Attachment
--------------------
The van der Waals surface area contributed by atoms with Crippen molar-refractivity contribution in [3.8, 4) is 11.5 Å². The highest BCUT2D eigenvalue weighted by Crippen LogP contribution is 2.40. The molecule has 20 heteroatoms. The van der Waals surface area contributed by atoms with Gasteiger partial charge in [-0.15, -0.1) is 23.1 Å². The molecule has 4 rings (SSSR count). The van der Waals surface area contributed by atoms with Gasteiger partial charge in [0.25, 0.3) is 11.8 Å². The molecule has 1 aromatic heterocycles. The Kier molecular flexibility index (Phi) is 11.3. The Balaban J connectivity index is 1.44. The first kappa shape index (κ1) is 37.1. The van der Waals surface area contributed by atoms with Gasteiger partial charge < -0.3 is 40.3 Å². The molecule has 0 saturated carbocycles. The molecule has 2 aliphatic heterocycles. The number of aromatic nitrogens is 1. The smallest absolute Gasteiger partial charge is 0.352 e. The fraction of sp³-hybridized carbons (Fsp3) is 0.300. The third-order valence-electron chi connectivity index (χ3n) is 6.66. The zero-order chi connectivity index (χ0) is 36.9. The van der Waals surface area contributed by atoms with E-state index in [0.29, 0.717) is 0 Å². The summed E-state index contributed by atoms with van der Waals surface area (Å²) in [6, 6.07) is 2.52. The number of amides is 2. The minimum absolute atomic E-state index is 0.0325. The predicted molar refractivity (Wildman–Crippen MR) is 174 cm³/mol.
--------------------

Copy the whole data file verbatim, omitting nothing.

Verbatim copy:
The van der Waals surface area contributed by atoms with Crippen molar-refractivity contribution in [3.8, 4) is 11.5 Å². The highest BCUT2D eigenvalue weighted by Crippen LogP contribution is 2.40. The molecule has 20 heteroatoms. The van der Waals surface area contributed by atoms with Gasteiger partial charge in [-0.15, -0.1) is 23.1 Å². The molecule has 4 rings (SSSR count). The van der Waals surface area contributed by atoms with Gasteiger partial charge in [0.25, 0.3) is 11.8 Å². The molecule has 1 aromatic heterocycles. The Kier molecular flexibility index (Phi) is 11.3. The Balaban J connectivity index is 1.44. The first kappa shape index (κ1) is 37.1. The van der Waals surface area contributed by atoms with Gasteiger partial charge < -0.3 is 40.3 Å². The molecule has 0 saturated carbocycles. The molecule has 2 aliphatic heterocycles. The number of aromatic nitrogens is 1. The smallest absolute Gasteiger partial charge is 0.352 e. The fraction of sp³-hybridized carbons (Fsp3) is 0.300. The third-order valence-electron chi connectivity index (χ3n) is 6.66. The zero-order chi connectivity index (χ0) is 36.9. The van der Waals surface area contributed by atoms with E-state index in [0.29, 0.717) is 0 Å². The summed E-state index contributed by atoms with van der Waals surface area (Å²) in [6, 6.07) is 2.52. The number of amides is 2. The minimum absolute atomic E-state index is 0.0325. The predicted molar refractivity (Wildman–Crippen MR) is 174 cm³/mol.